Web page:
His voice petered off and his eyes grew distant as he tuned in to an interior conversation I wasn’t privy to. Not Ruth, since their connection had frayed weeks ago. Not Arthur either since mental conversations with wolves I knew well tended to spill over to me through the mate bond.
Whoever it was and whatever they said, Luke’s face whitened. He swore, slamming on the brakes and leaping out of the car before it came to a complete stop.
This was where we’d planned on waiting, just short of the rise that would have returned the compound to view. Here, we could hover without Ruth noticing that we barely toed the line of obedience.
Still, Luke’s body language suggested the wait-and-see plan had already flown out the window. So I disembarked as rapidly as he had, swirling my pelt around my shoulders and pulling at threads of wolfishness to initiate a shift.
“Plan B,” Luke growled. “Arthur’s not responding. We….”
The hilltop belched smoke as an explosion roared from the direction of the pack compound. Fabric shredded away from Luke’s transforming body as his paws hit the pavement.
“They’re in,” he explained unnecessarily.
The invaders had blown their way through our fence.
Which shouldn’t have been the end of the world. When Luke dug deep into his personal coffers to pay for fence construction, he’d installed a second line of defense at the weakest point. All Arthur had to do was hit a big red button and fifty feet of even heavier fence material would rise out of the ground to create a smaller but nonetheless secure enclosure.
Which, okay, sounds useless since the defenders were outside the perimeter fighting off invaders. But Luke had also added wolf hatches scattered along the entire fence line. The latter were like high-tech doggy doors, keyed to each pack mate’s irises in wolf and human form.
Wolf hatches made it easy to keep the compound locked up tight when we headed off on hunts as a clan unit. They made it simple for skinless to blow off steam without stopping to chat with a nosy gate guard. Now, they would allow pack mates to return to the compound without invaders following…assuming the secondary fence rose before invaders made it inside.
That only worked if the gatekeeper remained conscious and able to erect the backup fence, however. As Luke and I sprinted toward the haze of smoke hiding gatehouse and gate, no signs of life emanated from where Arthur had last been seen.
There was plenty of life around the gatehouse, however. Swirls of movement flickered in and out of focus, heading in the direction of what I guessed to be the fence gap. It was hard to tell through the dense smoke, but invaders seemed to be halfway to the line in the pavement that the secondary fence would rise out of. The big red button wouldn’t do any good if someone didn’t push it fast.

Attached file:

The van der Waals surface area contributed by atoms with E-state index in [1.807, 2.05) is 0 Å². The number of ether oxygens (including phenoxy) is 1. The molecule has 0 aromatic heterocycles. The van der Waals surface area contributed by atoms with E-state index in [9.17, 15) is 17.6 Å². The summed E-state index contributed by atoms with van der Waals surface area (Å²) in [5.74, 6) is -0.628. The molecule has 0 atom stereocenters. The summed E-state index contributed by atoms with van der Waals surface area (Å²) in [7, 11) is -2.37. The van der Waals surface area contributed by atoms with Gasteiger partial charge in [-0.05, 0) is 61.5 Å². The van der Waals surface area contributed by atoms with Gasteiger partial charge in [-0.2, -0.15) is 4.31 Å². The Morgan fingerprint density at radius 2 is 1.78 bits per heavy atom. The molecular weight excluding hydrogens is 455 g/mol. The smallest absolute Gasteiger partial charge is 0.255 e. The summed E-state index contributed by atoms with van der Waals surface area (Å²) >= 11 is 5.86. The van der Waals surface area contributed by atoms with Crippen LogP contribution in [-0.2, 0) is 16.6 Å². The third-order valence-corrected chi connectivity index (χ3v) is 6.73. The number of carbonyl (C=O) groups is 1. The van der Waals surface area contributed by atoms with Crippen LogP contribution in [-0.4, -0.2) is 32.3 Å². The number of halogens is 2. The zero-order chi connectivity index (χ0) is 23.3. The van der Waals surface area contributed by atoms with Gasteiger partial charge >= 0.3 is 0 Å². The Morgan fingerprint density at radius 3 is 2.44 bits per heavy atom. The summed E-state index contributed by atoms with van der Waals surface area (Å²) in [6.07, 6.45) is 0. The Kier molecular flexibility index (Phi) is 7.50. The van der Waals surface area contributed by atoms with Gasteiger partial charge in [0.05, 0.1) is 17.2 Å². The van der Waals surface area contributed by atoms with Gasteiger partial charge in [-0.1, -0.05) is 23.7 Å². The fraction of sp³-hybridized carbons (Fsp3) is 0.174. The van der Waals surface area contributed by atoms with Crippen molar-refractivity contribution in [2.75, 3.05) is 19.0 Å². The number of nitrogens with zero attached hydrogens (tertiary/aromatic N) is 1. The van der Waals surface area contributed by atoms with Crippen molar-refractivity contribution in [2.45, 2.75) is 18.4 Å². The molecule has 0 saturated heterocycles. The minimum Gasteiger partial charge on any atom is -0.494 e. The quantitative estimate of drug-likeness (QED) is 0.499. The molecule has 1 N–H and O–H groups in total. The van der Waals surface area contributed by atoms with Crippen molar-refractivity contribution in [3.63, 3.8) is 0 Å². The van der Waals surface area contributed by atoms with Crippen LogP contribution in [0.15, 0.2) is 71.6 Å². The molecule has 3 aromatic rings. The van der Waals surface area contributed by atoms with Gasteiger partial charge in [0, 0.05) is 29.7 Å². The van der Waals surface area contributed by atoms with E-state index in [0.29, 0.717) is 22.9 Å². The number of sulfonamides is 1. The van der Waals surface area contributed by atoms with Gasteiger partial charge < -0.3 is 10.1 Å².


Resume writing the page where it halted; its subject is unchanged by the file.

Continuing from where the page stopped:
“Don’t wait for me,” I told Luke, knowing his longer legs could traverse the intervening ground faster than mine could. He huffed protest but pushed his muscles harder. I followed suit, fighting not to cough as we dove into the foul-smelling haze.
Inside the smoke, it was impossible to make out our enemies’ progress or the state of Ruth’s defensive forces. Which made our own goal simpler. Ignore the invaders. Head for the gatehouse. Push the button….
Bruiser’s voice struck us via the pack bond just as the wall of the gatehouse loomed dark against the sky. “Aunt Ruth! No!”
A shimmery, distorted image flowed toward us along with the words. Based on the oblique angle and the chain-link diamonds between her and the action, Bruiser had been left behind in the dubious safety of the pack compound while our warriors rushed out to meet the enemy. Ruth, as anyone could have predicted, hadn’t stayed behind the fence.
No, even though she was eight months pregnant, the pack’s alpha was leading the charge. The scarred, potbellied werewolf waddled in front of her relatives, intent upon warding off attacking shifters…
…which would have been comical if battles among skinless didn’t often end in death.
Neither Ruth nor I saw what had prompted Bruiser’s initial cry. Well, not at first. Not until it was too late for Ruth to dodge the huge dark wolf slamming into her hindquarters, spinning legs out from under her. Too late for me or Luke to rush to her assistance as something pale and snarling clamped sharp teeth down on the underside of her neck.
Ruth was an alpha for a reason, though. She didn’t cave. Instead, she twisted her entire body, struggling to protect herself.
Unfortunately, her swollen belly refused to bend. Even as Bruiser’s second cry—“No! Please!”—tolled in my brain, our alpha disappeared beneath a pile of fur.
And…our entire pack hesitated. Didn’t dive in to help their alpha or defend their home. Just stood stock still, waiting to be mown down like so much summer grass.